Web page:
Tim Barfoot

Canada Research Chair (Tier II) in Autonomous Space Robotics
BASc (Eng Sci Aero, Toronto), PhD (Toronto), PEng (Ontario)

Institute for Aerospace Studies
University of Toronto
4925 Dufferin Street, Room 189
Toronto, ON M3H 5T6 Canada
tim.barfoot [at] utoronto.ca
+1 416-667-7719 (office)
+1 416-667-7799 (fax)
skype: tim.barfoot
google scholar citations, arXiv, google+, calendar


Book on State Estimation

For the last several years I've been teaching a graduate course on state estimation for robotics and have expanded my notes into a full-length (draft) book:

State Estimation for Robotics (392 pages)

I've now turned over the manuscript to the publisher so can't make any more changes to the official first edition. However, if you find any typos/errors, please email me as I will continue to keep an up-to-date PDF here as well as a list of errata for the published version. Please make sure you have the latest version before filing a bug report.


The purpose of our lab's research program is to enable field robotics applications through advances in visual navigation of mobile robots. In recent years, we have developed a variety of visual techniques for robots including (i) long-range visual odometry (aided by celestial observations) and (ii) visual teach and repeat (VT&R). VT&R has been particularly interesting in that it allows a robot to repeat a long (several kilometre) route that was taught manually, using only a single vision sensor (stereo camera, lidar, kinect) for feedback (no GPS needed). We have also layered a planning framework on top of VT&R to allow a robot to build a network of reusable paths (NRP) autonomously while exploring a space. Imagine a robot finding its way down a long canyon and then realizing it is a dead-end; because it has saved the outbound route, it can backtrack along it using VT&R and then try something else. VT&R has been successful because it avoids the need to construct a visual map of the world in a single priviledged coordinate frame and instead utilizes a topometric map.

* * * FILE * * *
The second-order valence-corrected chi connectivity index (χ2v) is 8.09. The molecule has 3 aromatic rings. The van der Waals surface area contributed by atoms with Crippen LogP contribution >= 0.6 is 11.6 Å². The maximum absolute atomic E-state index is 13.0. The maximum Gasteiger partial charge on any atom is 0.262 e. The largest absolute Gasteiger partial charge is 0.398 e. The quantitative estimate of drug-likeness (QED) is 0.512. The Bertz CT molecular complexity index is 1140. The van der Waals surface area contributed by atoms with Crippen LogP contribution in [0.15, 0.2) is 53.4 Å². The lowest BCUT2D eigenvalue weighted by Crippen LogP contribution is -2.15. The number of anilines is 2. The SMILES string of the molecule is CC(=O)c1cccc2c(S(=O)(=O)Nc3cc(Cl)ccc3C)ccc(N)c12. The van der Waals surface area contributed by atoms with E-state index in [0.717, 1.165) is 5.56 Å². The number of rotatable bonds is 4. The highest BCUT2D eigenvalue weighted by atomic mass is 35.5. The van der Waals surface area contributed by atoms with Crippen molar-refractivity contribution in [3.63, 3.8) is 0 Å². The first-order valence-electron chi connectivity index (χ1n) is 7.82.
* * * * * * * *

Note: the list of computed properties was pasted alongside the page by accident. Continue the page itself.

Today we are interested in extending our ability to navigate visually to truly long durations (months or years) in order to enable real applications. We need to deal with changes in appearance (lighting, weather), in geometry (obstructions, dynamic objects), in our robots (hardware degradation/replacement/upgrades), and even in our algorithms. As a challenge, how could we build a map that a robot could use to navigate safely for 10 years? We plan to spend the next several years finding out.


AER521: Mobile Robotics and Perception (Winter 2015-present)
AER1514: Introduction to Mobile Robotics (Winter 2013-present)
AER1513: State Estimation for Aerospace Vehicles (Fall 2009-present)
AER407: Space Systems Design (Fall 2007-2012)
AER372: Control Systems (Winter 2011-2012)
MAT185: Linear Algebra (Winter 2008)
AER506: Spacecraft Dynamics and Control I (Fall 2001-2002)




Community Service

General Chair for Field and Service Robotics (FSR) 2015
Associate/Multimedia Editor for the International Journal of Robotics Research (IJRR) 2011-present
Associate Editor for the Journal of Field Robotics (JFR) 2012-present
Program Co-Chair of Computer and Robot Vision (CRV) 2012-13
Associate Editor for the IEEE International Conference on Robotics and Automation (ICRA) 2012
Area Chair for Robotics: Science and Systems (RSS) 2012-13